Trouble started brewing when the neighbor who had lived there the longest started stirring up dust because my friend would leave Lola outside all day to run laps while he was at work.  I guess she would bore of this after a while and would walk up the stairs and pay this neighbor a visit, which freaked her out.  Apparently closing her door is not an option, because then her dogs can’t go outside.

What these people need, are doggy doors.  But not just any doggy door, because then all the doggies would figure out they still had access to all of the apartments.  The doggy doors need to to open only for that dog.  Lola would wear a special collar, or fob-tag that would be activated when she stands next to her door.  The door would recognize the tag and let her in.  If she stands next to a neighbors door, it would recognize that she is not wearing the right tag and remain closed.  If Lola leaves the house, the door would lock, not permitting other dogs (or unwanted animals) in.

Sure enough, this idea is too good to not have been invented already.  After searching online, I found this, which is pretty much exactly what I described.  However, I think there’s room for improvement.  What if you already have a dog door installed and just want to make it smart?  Someone could create the electronic component that could be added to any dog door similar to this, which could be used a number of places (scroll down for helpful instructional DIY video).  Just replace the button with the fob-tag, unless your pet has opposable thumbs.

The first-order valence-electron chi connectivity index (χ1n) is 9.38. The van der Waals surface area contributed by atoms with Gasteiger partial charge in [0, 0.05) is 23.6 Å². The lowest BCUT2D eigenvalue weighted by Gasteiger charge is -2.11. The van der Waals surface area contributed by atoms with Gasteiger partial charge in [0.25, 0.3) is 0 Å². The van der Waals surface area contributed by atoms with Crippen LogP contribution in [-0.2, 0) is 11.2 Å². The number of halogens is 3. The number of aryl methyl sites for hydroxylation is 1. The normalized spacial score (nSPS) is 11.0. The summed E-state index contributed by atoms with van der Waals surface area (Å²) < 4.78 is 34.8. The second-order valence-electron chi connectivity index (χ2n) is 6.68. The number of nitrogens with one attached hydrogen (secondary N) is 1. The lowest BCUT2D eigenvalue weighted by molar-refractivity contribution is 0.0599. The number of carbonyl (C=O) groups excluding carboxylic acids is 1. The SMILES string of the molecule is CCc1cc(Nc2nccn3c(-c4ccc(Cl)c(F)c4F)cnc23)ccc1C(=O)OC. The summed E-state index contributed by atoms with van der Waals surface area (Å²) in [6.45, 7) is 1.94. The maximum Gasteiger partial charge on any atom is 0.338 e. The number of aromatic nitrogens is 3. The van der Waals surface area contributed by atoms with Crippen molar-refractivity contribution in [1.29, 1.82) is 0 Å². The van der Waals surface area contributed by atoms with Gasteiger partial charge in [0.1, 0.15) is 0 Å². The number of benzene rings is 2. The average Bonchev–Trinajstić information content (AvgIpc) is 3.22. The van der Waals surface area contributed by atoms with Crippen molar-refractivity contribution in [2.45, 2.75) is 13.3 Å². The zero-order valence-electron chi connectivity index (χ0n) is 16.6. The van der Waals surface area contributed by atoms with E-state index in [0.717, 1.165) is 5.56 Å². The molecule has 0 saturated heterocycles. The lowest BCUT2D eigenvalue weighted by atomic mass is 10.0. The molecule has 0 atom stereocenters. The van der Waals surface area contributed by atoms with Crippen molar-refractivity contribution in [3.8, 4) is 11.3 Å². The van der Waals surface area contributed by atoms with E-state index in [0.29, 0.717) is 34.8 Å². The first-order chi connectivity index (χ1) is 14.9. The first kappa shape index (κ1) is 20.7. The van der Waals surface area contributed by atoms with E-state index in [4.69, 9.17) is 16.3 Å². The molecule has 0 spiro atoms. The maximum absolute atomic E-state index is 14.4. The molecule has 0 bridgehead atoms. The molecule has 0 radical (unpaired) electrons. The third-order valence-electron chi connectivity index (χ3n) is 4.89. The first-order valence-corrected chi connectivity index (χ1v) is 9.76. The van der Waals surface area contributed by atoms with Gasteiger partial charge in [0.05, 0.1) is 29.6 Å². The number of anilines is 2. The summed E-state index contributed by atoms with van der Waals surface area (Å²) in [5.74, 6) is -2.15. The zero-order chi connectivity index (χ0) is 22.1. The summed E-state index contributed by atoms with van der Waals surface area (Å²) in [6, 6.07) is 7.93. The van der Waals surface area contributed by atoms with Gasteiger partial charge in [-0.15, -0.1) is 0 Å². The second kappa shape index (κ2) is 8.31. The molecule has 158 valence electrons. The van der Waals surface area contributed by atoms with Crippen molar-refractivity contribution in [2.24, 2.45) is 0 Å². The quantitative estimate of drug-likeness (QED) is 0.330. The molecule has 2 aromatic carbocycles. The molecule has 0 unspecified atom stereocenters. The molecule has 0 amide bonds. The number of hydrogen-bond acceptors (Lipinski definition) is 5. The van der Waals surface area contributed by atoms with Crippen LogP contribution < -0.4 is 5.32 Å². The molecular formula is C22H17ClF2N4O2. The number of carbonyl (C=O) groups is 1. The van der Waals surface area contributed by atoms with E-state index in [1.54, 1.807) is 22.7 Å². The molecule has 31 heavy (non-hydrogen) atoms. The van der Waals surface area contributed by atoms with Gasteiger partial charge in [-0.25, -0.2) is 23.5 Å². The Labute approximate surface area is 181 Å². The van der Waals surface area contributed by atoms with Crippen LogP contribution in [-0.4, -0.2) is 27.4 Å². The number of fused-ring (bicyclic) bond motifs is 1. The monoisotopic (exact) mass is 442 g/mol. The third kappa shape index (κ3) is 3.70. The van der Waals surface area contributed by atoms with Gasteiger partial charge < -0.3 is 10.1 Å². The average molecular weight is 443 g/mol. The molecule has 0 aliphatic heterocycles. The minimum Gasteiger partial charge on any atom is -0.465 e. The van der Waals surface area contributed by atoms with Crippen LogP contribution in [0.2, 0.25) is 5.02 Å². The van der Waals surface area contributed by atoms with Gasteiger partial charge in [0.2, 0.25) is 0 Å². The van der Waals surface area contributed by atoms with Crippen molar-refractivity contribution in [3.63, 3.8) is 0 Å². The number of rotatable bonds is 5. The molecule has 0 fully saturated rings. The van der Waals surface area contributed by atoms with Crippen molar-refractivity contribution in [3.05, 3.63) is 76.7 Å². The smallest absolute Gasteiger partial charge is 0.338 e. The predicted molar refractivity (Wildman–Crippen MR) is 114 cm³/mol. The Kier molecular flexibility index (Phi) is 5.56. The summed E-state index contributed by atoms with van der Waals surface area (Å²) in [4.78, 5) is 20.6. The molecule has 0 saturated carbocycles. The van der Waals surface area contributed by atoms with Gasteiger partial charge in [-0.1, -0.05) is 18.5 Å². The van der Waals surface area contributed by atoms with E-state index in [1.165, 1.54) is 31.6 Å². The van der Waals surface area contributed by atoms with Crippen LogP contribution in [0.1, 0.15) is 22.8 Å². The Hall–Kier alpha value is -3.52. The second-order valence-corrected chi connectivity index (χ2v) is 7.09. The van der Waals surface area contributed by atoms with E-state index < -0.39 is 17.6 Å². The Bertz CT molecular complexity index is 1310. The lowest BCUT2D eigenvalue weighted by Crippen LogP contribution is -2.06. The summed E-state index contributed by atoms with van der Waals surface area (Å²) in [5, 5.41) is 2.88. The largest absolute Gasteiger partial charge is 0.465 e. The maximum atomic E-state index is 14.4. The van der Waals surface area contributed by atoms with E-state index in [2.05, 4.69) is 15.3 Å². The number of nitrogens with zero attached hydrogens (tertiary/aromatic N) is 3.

I also wanted to reference this, just has an awesome site.  Of course, something called “hi-tec” woulc still look like it was designed fifteen years ago…

Anyway, my friends problem is solved!  All I need to do now is convince him and all of his neighbors to install one.  And pick up after their dogs.